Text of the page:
Living with Chronic Pain
Summer Health Hazards
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Summer is often a great time to enjoy the outdoors, but it also comes with health hazards. Here are some of the most common summer health hazards and tips to avoid them.
- Heat stroke and heat exhaustion — Heat-related illnesses occur when the body cannot cool down after prolonged exposure to excessive heat. Children under the age of four are most at risk. Symptoms include a body temperature of 103 degrees Fahrenheit or higher, headache, fast pulse, nausea/vomiting, or loss of consciousness. To avoid heat-related illnesses, stay inside during the hottest part of the day. While outside, stay hydrated and take plenty of breaks in the shade.
- Dehydration — Dehydration can occur any time of year, but it is much more common in the summer when people are outside in the warm sun. To prevent dehydration, drink plenty of water. When spending time outside in the heat, aim for 16 ounces of water every hour. Avoid caffeine and alcohol, which can make dehydration worse.
- Sunburn — Time in the sun without proper protection can lead to sunburn, which can cause wrinkles, sun spots, and skin cancer. To stay safe in the sun, use a broad spectrum sunscreen with SPF 30 or higher that blocks both UVA and UVB rays. Apply sunscreen even on sunny days. Reapply every three hours (more often if swimming or sweating). Avoid being in the sun during midday when the sun’s rays are strongest.
- Insect bites — Not only are insect bites uncomfortable, but insects can transmit serious illnesses such as West Nile virus, Dengue fever, and Lyme disease. Prevent bug bites by using insect repellent containing 10-30% DEET. Wear long sleeves and long pants. In areas with possible tick exposure, check the body for ticks, bathe or shower within two hours after being outdoors, wash clothes in hot water, and dry them on high heat.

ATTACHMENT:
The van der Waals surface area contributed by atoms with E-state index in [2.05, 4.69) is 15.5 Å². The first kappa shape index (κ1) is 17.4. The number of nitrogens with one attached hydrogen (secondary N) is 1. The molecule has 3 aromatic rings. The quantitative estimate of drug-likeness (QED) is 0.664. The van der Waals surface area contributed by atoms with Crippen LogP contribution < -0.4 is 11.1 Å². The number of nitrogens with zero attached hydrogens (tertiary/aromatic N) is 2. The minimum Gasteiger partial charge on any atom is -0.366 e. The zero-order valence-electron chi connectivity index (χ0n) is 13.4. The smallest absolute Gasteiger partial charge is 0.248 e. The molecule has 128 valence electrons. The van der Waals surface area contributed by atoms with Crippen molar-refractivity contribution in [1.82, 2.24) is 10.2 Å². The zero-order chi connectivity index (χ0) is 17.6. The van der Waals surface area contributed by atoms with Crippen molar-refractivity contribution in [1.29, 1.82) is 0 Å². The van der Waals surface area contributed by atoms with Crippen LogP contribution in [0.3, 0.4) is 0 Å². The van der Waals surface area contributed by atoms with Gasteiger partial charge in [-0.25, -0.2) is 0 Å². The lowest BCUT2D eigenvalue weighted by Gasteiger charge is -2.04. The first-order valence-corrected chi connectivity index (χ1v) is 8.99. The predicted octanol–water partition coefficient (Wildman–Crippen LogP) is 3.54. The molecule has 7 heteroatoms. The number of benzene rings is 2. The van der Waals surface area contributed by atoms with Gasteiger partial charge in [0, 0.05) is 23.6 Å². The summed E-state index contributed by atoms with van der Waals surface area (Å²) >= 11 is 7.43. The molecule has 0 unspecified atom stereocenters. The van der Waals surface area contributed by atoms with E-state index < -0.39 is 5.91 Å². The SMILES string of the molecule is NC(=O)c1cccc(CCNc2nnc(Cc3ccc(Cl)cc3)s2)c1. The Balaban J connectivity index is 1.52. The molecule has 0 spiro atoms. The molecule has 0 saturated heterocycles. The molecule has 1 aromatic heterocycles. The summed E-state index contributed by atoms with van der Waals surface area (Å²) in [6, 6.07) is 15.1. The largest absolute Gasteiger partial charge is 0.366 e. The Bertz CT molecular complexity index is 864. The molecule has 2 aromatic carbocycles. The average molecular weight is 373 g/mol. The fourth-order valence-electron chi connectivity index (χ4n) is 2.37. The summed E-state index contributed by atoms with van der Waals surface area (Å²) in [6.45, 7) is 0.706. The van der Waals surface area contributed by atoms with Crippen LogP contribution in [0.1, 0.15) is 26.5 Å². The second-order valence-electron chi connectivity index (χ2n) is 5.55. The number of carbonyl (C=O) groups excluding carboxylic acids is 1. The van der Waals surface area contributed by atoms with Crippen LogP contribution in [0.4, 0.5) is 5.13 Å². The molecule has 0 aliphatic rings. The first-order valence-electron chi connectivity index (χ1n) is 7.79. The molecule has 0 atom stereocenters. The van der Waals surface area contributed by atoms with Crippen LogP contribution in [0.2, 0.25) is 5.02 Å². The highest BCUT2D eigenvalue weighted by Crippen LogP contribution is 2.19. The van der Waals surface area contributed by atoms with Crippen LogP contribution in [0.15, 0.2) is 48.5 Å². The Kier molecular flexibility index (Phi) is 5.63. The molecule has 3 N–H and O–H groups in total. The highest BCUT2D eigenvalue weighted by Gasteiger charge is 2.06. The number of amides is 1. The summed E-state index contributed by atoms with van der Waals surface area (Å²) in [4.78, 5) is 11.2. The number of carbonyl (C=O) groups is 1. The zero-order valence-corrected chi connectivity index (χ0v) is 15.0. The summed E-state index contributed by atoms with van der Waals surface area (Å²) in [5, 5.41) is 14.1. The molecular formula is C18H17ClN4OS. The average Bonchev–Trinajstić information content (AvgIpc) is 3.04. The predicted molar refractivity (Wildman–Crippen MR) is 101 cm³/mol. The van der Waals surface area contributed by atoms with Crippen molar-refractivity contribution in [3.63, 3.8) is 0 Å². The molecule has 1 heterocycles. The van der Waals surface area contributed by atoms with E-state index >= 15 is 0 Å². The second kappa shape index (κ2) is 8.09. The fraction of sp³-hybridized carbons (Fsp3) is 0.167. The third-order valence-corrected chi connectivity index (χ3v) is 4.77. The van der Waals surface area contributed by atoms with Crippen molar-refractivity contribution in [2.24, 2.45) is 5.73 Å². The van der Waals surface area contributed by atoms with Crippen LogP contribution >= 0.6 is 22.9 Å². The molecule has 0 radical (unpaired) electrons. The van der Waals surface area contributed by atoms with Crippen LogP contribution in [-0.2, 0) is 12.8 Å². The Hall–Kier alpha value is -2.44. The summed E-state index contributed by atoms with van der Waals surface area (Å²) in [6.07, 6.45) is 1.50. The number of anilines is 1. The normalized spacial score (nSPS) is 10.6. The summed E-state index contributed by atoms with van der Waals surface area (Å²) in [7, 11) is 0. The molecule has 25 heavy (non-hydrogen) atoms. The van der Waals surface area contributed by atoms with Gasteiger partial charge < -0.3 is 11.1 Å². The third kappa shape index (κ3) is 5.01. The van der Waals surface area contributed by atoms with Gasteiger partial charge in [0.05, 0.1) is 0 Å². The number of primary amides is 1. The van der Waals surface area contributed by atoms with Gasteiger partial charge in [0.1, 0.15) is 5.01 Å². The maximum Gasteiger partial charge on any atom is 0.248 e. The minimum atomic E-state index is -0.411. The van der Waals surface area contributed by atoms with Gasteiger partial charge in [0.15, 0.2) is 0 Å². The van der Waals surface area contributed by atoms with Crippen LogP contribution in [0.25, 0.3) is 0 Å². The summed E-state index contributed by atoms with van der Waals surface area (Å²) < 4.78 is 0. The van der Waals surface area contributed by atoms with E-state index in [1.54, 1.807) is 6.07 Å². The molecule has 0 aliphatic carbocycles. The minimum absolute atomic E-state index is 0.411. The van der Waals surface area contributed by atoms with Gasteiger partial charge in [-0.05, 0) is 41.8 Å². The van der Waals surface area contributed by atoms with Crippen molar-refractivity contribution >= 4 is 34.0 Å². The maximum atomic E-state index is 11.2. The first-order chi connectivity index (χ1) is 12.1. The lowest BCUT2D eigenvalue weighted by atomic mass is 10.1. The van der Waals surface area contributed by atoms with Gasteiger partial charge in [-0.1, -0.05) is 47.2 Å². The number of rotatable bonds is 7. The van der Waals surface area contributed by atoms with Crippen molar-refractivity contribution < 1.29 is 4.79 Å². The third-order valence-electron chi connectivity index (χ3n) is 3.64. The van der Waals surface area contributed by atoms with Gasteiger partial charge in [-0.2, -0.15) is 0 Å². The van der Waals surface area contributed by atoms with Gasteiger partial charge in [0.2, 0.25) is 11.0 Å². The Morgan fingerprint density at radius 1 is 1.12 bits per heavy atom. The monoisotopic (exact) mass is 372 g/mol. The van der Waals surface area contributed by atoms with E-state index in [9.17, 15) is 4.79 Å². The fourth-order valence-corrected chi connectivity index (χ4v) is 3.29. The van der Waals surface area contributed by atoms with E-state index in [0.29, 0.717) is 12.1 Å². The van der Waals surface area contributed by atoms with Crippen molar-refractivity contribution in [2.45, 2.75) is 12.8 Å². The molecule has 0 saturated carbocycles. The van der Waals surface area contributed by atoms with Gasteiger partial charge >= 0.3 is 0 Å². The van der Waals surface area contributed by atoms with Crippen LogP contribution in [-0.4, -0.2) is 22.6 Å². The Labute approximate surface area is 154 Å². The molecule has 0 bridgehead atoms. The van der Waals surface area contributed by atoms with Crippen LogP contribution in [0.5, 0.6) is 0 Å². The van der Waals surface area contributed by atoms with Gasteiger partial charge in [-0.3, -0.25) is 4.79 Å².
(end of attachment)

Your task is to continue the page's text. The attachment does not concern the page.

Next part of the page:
- Food poisoning — Food can spoil quickly in the heat of summer, leading to gastrointestinal issues. During cookouts, be sure to keep cold foods cold and hot foods hot. Do not keep foods at room temperature longer than two hours or one hour if the outdoor temperature is 90 degrees or higher. Never put cooked meat, fish, or poultry back on the same plate that held the raw food.
- Foot and ankle injuries — Certain foot and ankle injuries are more common in the summer because people are more likely to go barefoot or wear footwear without proper support. Walking around barefoot can lead to puncture wounds from seashells or discarded nails and glass. Avoid wearing flip-flops that can be bent in half as they do not provide enough support for the foot and ankle, potentially leading to injuries.